Closet Corners – The Wrong Way
What happens when closet corners are not designed this way? Well, there are several ways to do it wrong, which will make the corner unusable.
Not enough space: Here is one way to do it wrong. See below, how the built-ins on the back wall are positioned too close to the clothing rod on the left wall? How are you supposed to hang clothes in the back corner of that left wall? Answer: you cannot.
Seems obvious that this won’t work, right? You would be surprised at how often closet designers miss this aspect of space planning.
Crossed clothing rods: The most common wrong way to design a closet corner is to cross the hanging rods. I see this mistake a lot. See below, how the bottom clothing rod will be fully usable, but the top two clothing rods will not? The clothes on those top rods are going to collide. So that corner space will stay empty and unusable. Empty closet corners = wasted space.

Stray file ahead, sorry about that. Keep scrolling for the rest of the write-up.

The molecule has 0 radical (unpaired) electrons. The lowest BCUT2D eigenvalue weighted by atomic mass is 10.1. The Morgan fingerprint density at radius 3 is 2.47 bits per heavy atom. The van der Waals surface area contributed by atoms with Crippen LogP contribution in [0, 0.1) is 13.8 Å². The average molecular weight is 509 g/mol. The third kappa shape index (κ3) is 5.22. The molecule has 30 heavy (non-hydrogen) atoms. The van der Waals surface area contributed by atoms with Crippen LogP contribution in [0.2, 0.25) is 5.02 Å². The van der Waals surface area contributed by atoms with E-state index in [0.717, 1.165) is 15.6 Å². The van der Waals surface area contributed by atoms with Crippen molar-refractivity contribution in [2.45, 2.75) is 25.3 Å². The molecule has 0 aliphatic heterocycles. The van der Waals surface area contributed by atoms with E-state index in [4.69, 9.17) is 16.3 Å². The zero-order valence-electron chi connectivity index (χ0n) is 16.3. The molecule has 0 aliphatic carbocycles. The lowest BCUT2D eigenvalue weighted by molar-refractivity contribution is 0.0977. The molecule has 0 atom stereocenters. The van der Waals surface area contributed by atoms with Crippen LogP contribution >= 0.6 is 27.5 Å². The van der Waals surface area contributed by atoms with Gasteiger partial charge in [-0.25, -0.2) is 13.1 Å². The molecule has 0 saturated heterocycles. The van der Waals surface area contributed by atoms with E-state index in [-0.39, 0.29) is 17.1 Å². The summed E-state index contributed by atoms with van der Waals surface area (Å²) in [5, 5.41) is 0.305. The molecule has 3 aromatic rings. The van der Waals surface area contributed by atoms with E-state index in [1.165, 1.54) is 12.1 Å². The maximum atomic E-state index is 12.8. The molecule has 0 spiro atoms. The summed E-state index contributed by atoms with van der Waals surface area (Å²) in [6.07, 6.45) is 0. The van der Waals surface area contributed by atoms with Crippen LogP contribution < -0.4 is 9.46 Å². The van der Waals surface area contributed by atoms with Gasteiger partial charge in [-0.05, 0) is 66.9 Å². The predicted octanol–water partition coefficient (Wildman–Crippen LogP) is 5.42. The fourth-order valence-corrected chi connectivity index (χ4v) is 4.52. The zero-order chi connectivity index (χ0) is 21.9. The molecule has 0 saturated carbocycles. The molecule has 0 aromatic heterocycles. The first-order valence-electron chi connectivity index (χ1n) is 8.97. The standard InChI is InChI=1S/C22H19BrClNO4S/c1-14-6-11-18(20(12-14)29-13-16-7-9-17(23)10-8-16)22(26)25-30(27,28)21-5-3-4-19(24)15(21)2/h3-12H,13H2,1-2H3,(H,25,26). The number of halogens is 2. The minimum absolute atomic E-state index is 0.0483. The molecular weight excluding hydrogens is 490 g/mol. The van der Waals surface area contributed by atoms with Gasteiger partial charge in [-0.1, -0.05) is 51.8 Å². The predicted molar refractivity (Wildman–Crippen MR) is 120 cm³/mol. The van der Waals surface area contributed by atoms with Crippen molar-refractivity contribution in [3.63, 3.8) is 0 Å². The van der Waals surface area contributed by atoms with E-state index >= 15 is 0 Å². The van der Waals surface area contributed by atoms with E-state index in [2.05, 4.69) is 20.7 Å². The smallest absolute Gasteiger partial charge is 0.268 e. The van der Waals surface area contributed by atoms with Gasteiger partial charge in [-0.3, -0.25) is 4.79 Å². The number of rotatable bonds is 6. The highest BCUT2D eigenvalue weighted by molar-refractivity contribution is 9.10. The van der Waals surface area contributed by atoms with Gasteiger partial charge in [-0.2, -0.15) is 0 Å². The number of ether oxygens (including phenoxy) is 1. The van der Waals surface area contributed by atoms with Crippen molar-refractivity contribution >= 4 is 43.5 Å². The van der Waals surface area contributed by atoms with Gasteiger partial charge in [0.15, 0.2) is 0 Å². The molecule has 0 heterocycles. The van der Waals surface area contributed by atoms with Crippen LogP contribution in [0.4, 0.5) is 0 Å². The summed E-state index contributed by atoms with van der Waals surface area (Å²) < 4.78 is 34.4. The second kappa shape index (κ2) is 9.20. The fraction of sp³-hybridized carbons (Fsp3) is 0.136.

Now that you understand how corners work, let’s talk about standing space in closets.
Space Planning Tip #2: Plan For Standing Space
Plan for enough standing space in front of the items you are storing. This may sound obvious, but it’s easy to overlook.
In other words, don’t fill the closet with so much clothing storage that there is no room for you to access it. In the example below, you would have to swim through the clothes, and it would be hard to pick out your perfect outfit for the day.
People need 24″ of open space: Remember how hanging clothes need up to 24″ from the back wall to hang freely, before being interrupted by structures on the adjacent wall? It turns out, in a bit of lovely symmetry, that people also need 24″ of standing space, between rows of hanging clothes.
6 feet wide walk-in closet: So, that means that in a walk-in closet, if you want hanging clothes on opposite walls, the width of the closet must be at least 6′. See below for an illustration.
If the closet width is a lot less than 6′, you cannot put hanging clothes on both sides. I mean, you CAN certainly try it, if you want. But you won’t be happy with it. You will not have enough open space to comfortably walk in, turn around, bend down, or reach up.
5 feet wide walk-in closet: If your closet is 5′ wide, you can put hanging clothes along one long wall, and shallow shelves on the opposite long wall, like this.